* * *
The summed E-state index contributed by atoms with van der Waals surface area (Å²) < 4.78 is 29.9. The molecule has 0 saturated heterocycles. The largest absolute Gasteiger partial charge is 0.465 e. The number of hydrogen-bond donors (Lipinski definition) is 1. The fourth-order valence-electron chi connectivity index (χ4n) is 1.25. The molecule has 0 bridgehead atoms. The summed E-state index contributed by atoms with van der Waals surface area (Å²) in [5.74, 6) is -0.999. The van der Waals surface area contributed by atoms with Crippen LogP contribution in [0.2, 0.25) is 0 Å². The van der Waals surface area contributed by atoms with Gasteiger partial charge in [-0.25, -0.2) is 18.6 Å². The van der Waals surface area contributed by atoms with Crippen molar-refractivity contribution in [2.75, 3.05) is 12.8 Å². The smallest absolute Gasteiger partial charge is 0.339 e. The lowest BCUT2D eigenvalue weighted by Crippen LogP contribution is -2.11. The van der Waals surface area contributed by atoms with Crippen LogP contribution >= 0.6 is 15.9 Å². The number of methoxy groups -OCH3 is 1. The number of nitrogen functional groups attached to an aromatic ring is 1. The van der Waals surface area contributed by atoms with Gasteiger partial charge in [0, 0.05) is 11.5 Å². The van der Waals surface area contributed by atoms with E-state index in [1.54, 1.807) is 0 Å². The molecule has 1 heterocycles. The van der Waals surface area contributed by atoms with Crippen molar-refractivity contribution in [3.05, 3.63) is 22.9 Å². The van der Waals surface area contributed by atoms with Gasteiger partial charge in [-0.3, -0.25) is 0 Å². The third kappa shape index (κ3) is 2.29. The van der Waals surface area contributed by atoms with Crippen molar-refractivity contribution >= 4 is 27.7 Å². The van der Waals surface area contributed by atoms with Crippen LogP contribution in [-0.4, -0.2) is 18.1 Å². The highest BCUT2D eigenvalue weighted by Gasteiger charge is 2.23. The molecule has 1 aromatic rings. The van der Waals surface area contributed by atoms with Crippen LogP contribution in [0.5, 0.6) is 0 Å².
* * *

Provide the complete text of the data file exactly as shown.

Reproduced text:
The summed E-state index contributed by atoms with van der Waals surface area (Å²) < 4.78 is 29.9. The molecule has 0 saturated heterocycles. The largest absolute Gasteiger partial charge is 0.465 e. The number of hydrogen-bond donors (Lipinski definition) is 1. The fourth-order valence-electron chi connectivity index (χ4n) is 1.25. The molecule has 0 bridgehead atoms. The summed E-state index contributed by atoms with van der Waals surface area (Å²) in [5.74, 6) is -0.999. The van der Waals surface area contributed by atoms with Crippen LogP contribution in [0.2, 0.25) is 0 Å². The van der Waals surface area contributed by atoms with Gasteiger partial charge in [-0.25, -0.2) is 18.6 Å². The van der Waals surface area contributed by atoms with Crippen molar-refractivity contribution in [2.75, 3.05) is 12.8 Å². The smallest absolute Gasteiger partial charge is 0.339 e. The lowest BCUT2D eigenvalue weighted by Crippen LogP contribution is -2.11. The van der Waals surface area contributed by atoms with Crippen LogP contribution >= 0.6 is 15.9 Å². The number of methoxy groups -OCH3 is 1. The number of nitrogen functional groups attached to an aromatic ring is 1. The van der Waals surface area contributed by atoms with Gasteiger partial charge in [0, 0.05) is 11.5 Å². The van der Waals surface area contributed by atoms with E-state index in [1.54, 1.807) is 0 Å². The molecule has 1 heterocycles. The van der Waals surface area contributed by atoms with Crippen molar-refractivity contribution in [3.05, 3.63) is 22.9 Å². The van der Waals surface area contributed by atoms with Gasteiger partial charge in [-0.3, -0.25) is 0 Å². The third kappa shape index (κ3) is 2.29. The van der Waals surface area contributed by atoms with Crippen molar-refractivity contribution >= 4 is 27.7 Å². The van der Waals surface area contributed by atoms with Crippen LogP contribution in [-0.4, -0.2) is 18.1 Å². The highest BCUT2D eigenvalue weighted by Gasteiger charge is 2.23. The molecule has 1 aromatic rings. The van der Waals surface area contributed by atoms with Crippen LogP contribution in [0.5, 0.6) is 0 Å².